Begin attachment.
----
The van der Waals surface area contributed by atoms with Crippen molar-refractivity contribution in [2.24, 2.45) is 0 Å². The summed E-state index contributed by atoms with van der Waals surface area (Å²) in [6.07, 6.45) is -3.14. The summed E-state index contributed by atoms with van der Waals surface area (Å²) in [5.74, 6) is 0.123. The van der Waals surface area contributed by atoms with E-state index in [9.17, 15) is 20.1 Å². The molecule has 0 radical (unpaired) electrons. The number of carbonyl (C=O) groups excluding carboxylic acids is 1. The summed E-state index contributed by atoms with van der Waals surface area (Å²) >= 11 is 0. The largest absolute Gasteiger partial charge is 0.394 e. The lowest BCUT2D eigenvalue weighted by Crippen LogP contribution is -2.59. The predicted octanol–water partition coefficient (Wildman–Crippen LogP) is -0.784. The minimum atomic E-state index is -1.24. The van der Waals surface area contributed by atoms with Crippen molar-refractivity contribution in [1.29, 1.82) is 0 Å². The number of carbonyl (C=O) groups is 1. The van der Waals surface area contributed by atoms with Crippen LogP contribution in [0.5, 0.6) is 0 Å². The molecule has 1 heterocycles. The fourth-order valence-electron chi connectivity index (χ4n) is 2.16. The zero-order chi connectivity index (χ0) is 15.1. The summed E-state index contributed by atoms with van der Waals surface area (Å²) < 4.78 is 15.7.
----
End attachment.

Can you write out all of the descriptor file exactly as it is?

The van der Waals surface area contributed by atoms with Crippen molar-refractivity contribution in [2.24, 2.45) is 0 Å². The summed E-state index contributed by atoms with van der Waals surface area (Å²) in [6.07, 6.45) is -3.14. The summed E-state index contributed by atoms with van der Waals surface area (Å²) in [5.74, 6) is 0.123. The van der Waals surface area contributed by atoms with E-state index in [9.17, 15) is 20.1 Å². The molecule has 0 radical (unpaired) electrons. The number of carbonyl (C=O) groups excluding carboxylic acids is 1. The summed E-state index contributed by atoms with van der Waals surface area (Å²) >= 11 is 0. The largest absolute Gasteiger partial charge is 0.394 e. The lowest BCUT2D eigenvalue weighted by Crippen LogP contribution is -2.59. The predicted octanol–water partition coefficient (Wildman–Crippen LogP) is -0.784. The minimum atomic E-state index is -1.24. The van der Waals surface area contributed by atoms with Crippen molar-refractivity contribution in [1.29, 1.82) is 0 Å². The number of carbonyl (C=O) groups is 1. The van der Waals surface area contributed by atoms with Crippen LogP contribution in [0.5, 0.6) is 0 Å². The molecule has 1 heterocycles. The fourth-order valence-electron chi connectivity index (χ4n) is 2.16. The zero-order chi connectivity index (χ0) is 15.1. The summed E-state index contributed by atoms with van der Waals surface area (Å²) < 4.78 is 15.7.